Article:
The US Railway Labor Deal and 3D Printing

By on October 31st, 2022 in news, Usage

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[Source: Pexels]

Charles R. Goulding and Preeti Sulibhavi look at the increasing use of 3D printing in transportation industries.

On September 15th, 2022, a strike was averted in the US railway industry thanks to lengthy negotiations between rail companies and unions representing conductors and engineers.  

The parties had been negotiating their contract for several years without resolution. That is until this past September when the deal included changes to workplace attendance policies, which workers found profoundly punitive. 

The attendance policies had become the center of disputes between the two parties because workers were unable to take time off for medical care without facing discipline. That has been changed with the updated railway contract. Since railroads have been operating lean and arguably short-staffed, business disruptions curtail medical leave. This agreement, “means avoiding the disruptions that could have accompanied any kind of shutdown or slowdown,” according to Pete Buttigieg, US Transportation Secretary. 

This is great news for the railway industry, which also has increasingly substantial opportunities for 3D printing to improve industry performance. Disruptions related to equipment repairs and replacement can be reduced with 3D printing capabilities.

Railways and 3D Printing

Additive manufacturing in the transportation industry is not entirely new. We have covered both the Wabtec-GE and North American Rail mergers and 3D printing’s role in these transactions. Passenger railway transport is big in Europe. In the US it is mostly used for freight transport but we have covered how Union Pacific has utilized 3D printing in its railway projects. Of particular interest is the use of digital inventory to simplify managing spare parts for decades-old equipment.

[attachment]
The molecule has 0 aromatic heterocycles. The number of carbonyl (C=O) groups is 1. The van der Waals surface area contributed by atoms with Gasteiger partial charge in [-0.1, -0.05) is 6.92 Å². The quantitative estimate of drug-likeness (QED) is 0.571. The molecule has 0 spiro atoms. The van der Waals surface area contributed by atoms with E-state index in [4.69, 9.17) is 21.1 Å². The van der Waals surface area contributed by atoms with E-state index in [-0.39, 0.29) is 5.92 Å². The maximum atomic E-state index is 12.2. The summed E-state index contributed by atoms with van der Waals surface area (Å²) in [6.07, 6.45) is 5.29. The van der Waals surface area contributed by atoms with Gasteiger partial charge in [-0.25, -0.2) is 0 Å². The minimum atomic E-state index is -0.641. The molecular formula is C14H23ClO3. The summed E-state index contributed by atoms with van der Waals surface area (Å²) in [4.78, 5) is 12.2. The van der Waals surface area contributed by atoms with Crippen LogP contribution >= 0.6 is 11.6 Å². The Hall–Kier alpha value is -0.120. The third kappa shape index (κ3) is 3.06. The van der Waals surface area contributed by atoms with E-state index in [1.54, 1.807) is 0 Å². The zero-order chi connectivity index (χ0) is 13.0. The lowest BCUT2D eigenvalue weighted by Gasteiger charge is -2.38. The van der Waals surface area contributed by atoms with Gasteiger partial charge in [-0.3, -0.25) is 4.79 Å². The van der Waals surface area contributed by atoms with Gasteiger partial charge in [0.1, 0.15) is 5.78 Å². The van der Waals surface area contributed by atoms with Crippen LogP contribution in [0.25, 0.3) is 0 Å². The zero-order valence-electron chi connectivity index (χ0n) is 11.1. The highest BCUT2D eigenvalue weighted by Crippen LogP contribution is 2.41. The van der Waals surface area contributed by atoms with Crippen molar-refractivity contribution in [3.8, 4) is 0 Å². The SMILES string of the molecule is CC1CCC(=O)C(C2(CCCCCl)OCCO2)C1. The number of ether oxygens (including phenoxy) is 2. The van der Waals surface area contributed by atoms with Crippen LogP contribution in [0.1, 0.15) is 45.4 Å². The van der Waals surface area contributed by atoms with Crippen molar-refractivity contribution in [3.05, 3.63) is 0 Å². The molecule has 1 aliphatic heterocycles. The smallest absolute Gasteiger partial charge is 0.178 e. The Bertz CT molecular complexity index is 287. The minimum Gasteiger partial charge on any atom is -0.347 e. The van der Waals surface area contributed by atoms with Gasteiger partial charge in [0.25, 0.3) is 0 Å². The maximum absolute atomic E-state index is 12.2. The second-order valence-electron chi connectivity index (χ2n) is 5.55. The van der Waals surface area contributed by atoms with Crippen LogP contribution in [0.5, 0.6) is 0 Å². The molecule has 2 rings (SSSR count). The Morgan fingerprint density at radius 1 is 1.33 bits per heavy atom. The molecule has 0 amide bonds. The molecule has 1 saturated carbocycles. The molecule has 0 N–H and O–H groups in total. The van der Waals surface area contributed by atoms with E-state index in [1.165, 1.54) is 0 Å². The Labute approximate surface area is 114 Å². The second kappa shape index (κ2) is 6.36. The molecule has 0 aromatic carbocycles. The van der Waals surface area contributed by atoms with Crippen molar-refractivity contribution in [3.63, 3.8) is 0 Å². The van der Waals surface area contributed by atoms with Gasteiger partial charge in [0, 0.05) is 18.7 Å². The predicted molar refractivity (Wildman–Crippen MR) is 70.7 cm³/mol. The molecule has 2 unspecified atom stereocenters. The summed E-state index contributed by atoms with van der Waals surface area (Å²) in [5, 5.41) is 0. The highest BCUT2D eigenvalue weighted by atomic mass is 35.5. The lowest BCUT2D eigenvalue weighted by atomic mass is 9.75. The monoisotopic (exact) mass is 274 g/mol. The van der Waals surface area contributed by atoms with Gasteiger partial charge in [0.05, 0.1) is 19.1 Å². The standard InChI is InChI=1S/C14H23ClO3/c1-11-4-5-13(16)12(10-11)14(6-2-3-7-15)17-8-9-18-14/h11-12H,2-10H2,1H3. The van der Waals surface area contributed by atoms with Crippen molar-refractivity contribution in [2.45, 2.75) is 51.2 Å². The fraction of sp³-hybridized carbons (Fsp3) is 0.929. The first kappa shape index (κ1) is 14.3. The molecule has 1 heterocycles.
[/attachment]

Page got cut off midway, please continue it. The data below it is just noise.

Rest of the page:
Whether it is 3D printing railway seats or doors, there are so many ways that 3D printing can expedite the fabrication of interior and exterior railway parts at a reduced cost. 3D printing and similar activities can and should be considered when taking advantage of R&D Tax Credits.  

The Research & Development Tax Credit

The now permanent Research and Development (R&D) Tax Credit is available for companies developing new or improved products, processes and/or software. 

3D printing can help boost a company’s R&D Tax Credits. Wages for technical employees creating, testing and revising 3D printed prototypes can be included as a percentage of eligible time spent for the R&D Tax Credit. Similarly, when used as a method of improving a process, time spent integrating 3D printing hardware and software counts as an eligible activity. Lastly, when used for modeling and preproduction, the costs of filaments consumed during the development process may also be recovered.

Whether it is used for creating and testing prototypes or for final production, 3D printing is a great indicator that R&D Credit eligible activities are taking place. Companies implementing this technology at any point should consider taking advantage of R&D Tax Credits.

Jumping on the 3D Printed Bandwagon

The rail industry is replete with 3D printing applications. But with the new railway deal in the US, with workers now promised higher quality working conditions, hopefully, they will be more optimistic about innovating using 3D printing technologies.

By Charles Goulding

Charles Goulding is the Founder and President of R&D Tax Savers, a New York-based firm dedicated to providing clients with quality R&D tax credits available to them. 3D printing carries business implications for companies working in the industry, for which R&D tax credits may be applicable.

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